Woods Hole Oceanographic Institution

Adam A Soule

»Analog models of the pahoehoe-to-aa transition
»Submarine lava flow emplacement at the East Pacific Rise 9?50'N
»Pahoehoe to 'a'a transition, Hawai'i
»Mechanical properties of solid PEG-600
»Contours on clay
»NorCal mapping
»Pahoehoe to 'a'a transition, shear rate
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Soule, S.A. and Cashman, K.V., Shear rate dependence of the pahoehoe to 'a'a transition, analog experiments, Geology, submitted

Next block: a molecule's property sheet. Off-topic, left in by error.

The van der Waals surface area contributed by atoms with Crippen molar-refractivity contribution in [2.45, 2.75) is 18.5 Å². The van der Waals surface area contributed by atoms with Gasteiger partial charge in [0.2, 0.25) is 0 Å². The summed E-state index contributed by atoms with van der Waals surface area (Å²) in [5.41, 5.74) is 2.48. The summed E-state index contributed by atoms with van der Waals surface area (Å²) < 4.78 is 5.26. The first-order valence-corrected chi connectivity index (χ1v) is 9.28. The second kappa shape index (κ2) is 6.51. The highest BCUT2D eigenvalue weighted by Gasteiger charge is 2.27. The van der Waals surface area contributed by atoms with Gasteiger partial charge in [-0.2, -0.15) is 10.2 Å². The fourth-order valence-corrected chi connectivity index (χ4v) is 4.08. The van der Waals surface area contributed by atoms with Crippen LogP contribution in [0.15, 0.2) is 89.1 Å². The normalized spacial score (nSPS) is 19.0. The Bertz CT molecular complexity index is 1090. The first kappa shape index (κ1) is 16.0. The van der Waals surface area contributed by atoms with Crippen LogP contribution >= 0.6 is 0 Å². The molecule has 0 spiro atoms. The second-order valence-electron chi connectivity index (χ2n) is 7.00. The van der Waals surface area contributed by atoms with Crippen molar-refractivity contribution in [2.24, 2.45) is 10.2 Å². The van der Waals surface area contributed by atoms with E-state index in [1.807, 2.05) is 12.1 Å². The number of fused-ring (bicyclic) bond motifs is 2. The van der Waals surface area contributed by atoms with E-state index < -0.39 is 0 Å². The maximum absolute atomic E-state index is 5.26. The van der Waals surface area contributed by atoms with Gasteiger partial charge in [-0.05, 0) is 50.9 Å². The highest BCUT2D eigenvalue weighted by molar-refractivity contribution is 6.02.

The surface morphology transition in basaltic lava flows from pahoehoe to aa is dependent on both the effective viscosity of the lava and shear rate it experiences. Recent studies have constrained the effective viscosity dependence, but the shear rate dependence remains unknown, as does the mechanism by which p?ahoehoe becomes aa. Here we describe a set of analog laboratory experiments using corn syrup and rice grains conducted to examine the shear rate dependence of the transition. We identify a sequence of deformation regimes that result from increases in the degree of shear localization with increasing rotation rate (shear rate) and particle concentration (effective viscosity) and whose boundaries agree in form with those proposed for the pahoehoe-to-aa transition. The onset of non-laminar deformation at high shear rates corresponds to the percolation threshold, thus providing a link between suspension microstructure and deformation behavior. Together these results highlight the importance of shear rate in the flow behavior of basaltic lava, allow us to identify mechanisms that lead to deformation by tearing rather than flow, and support recent suggestions that this transition may be reversible.

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